More Than I Did
Love can’t or shouldn’t be taken for granted. It can appear suddenly and then fade just as quickly. So when it happens, the best thing to do might just be to dive in.
Staring at the Sky
About a psychedelic mushroom experience with a few close friends in San Luis Obispo. The most striking memory I have from that day is when we all sat and watched the sky as the sun set. Mirroring the subtle shifts of perception that occur, the sounds get a little bit stranger throughout.
Getting out of a long relationship can be like exiting a time machine. This was written in the aftermath of a breakup. The future seemed uncertain and the very idea of “love” conjured nothing more than a question mark.
Salt and Seagulls
About a visit to my hometown, Los Osos, CA and the sense of nostalgia I felt there - the way a smell can bring forth a hazy memory, how we remain connected to the landscape and to the sensory elements of where we’re born.
A lot of this song was recorded after spending three days and nights at Hickey Fest in Mendocino, CA. Joel and I had a great time working out the various rhodes and synth parts. We wanted the song to feel like a dream and to match the lyrics which center on our many experiences playing at west coast festivals in places like Big Sur and Mendocino. We recorded the song at Paul’s home studio, surrounded by oak trees, just off of highway 41 in Morro Bay, California. The quiet natural environment provided us the space to experiment with different sounds — mic placement, guitar tones, vocal arrangements, amp settings — without distraction, as we constructed the recording. There was no strict schedule, so we took our time, laying each track down on Paul’s Tascam reel-to-reel tape machine. The analog recording process, which requires the use of very old equipment, was slightly more labor-intensive and troublesome than working in a purely digital form, but we accepted the challenge willingly and worked to get a rich sound, a fullness and warmth that is more difficult to produce in the cold digital realm. Though it is tricky at times, this is the kind of work that Paul and I both enjoy the most. Having now played together, either in Sparrows Gate or in my own band, for many years, we work well as a team, trying this-and-that while always striving to make the music sound as good as possible.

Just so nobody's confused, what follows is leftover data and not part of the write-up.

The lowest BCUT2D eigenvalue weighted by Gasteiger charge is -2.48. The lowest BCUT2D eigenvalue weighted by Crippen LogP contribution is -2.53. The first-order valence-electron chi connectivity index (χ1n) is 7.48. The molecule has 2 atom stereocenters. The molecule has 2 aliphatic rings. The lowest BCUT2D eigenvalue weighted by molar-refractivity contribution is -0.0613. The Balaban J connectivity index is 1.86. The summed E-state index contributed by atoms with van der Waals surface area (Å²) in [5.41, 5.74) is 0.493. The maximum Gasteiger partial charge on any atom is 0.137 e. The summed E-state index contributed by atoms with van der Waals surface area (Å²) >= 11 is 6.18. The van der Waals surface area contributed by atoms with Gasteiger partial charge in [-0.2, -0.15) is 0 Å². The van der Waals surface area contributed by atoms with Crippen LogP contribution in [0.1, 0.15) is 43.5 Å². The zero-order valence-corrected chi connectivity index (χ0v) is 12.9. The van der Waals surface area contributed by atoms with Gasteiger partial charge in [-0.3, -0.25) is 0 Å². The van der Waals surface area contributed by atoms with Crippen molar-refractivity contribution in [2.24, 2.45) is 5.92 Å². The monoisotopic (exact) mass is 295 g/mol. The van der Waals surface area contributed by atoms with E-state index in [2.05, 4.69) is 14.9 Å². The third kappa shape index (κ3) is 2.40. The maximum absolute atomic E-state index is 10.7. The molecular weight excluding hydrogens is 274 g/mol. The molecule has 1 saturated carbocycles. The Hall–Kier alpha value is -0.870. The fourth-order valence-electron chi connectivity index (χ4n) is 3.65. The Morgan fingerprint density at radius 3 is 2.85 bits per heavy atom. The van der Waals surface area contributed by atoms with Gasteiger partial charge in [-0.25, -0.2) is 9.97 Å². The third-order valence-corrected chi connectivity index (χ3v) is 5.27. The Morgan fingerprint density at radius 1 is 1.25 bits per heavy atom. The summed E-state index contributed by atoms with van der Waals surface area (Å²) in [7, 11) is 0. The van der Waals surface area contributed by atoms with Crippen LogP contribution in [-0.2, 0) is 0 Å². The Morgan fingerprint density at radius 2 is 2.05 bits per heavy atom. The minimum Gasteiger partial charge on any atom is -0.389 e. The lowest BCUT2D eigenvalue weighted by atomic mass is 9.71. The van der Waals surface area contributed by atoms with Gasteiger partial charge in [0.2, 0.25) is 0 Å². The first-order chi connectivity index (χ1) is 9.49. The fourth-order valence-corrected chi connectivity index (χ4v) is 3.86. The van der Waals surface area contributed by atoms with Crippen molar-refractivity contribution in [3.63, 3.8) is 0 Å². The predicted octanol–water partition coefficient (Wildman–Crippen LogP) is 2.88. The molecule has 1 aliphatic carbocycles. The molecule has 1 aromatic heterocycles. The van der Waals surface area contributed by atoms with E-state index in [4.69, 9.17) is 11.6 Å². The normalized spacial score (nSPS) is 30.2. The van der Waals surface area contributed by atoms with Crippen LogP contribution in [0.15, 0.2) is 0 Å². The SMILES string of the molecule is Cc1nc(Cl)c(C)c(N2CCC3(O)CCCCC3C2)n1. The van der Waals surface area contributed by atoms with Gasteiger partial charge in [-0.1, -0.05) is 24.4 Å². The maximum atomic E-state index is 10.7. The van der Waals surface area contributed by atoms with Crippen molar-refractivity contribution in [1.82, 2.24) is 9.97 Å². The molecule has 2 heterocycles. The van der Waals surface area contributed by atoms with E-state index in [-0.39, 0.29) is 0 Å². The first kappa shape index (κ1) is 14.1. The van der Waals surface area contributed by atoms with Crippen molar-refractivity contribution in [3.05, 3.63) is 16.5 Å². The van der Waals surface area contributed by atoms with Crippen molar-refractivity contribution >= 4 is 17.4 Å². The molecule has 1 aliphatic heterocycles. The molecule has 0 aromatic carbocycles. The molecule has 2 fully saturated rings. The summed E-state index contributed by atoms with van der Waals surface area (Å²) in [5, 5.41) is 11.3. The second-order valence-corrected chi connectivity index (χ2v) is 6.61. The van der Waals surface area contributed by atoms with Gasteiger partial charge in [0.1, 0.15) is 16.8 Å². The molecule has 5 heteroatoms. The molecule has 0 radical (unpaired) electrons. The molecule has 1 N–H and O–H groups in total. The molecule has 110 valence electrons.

This song is about living in an era of decline. How does one find comfort in the midst of late stage capitalism and environmental crisis? It doesn’t really offer an answer. This is another moment on the album when more dismal or harsh lyrical content is placed against mellow musical elements. This is what I said in an interview: ‘Blue Light’ is a song about how bleak the future often looks, and the attempt to balance that with day-to-day living. This is a theme I’ve been grappling with for some time now, which is how to carry on in the midst of a rapidly changing (and often worsening) political and environmental landscape. Writing and music are two of my main sources of refuge from existential dread, and it’s that type of tension I was thinking about in the song. Everyone likely has their own way to transcend dread, whether it’s due to covid, climate change, or anything, really. Sometimes we read a book, or go on a walk, or scroll endlessly on our phone, or meditate, or alter our consciousness in other ways. This song attempts to walk the fine line between the beauty and the terror of life. Hopefully the beauty is enough to hold us over.
Survive the Summer
Constructed piece by piece, starting with the basic chord structure. Paul created guitar parts that built up the energy throughout, and Adam then worked around those parts, adding his lead guitar.
Dance with Me
About my own internal struggle at times, depression, anxiety, but then the lens shifts to try to encompass a sense of societal dread and how to try to deal with it. No easy task, but you can't fully confront the dismal realities at every moment, and sometimes it's necessary to try to have a good time even though everything seems so terrible.
About an identity crisis and the way people in our lives can sometimes influence or strengthen our negative self-perception.
I wrote this song in the early years of this ongoing CA drought. Perhaps most significantly, my dad, Robe Barnhart (who has arranged strings for Crosby Stills and Nash, and The Beach Boys, among many others), wrote the string arrangements and played cello on the song. The last time we worked together in this manner was when he arranged the string parts and played cello for Port O’Brien’s album, All We Could Do Was Sing.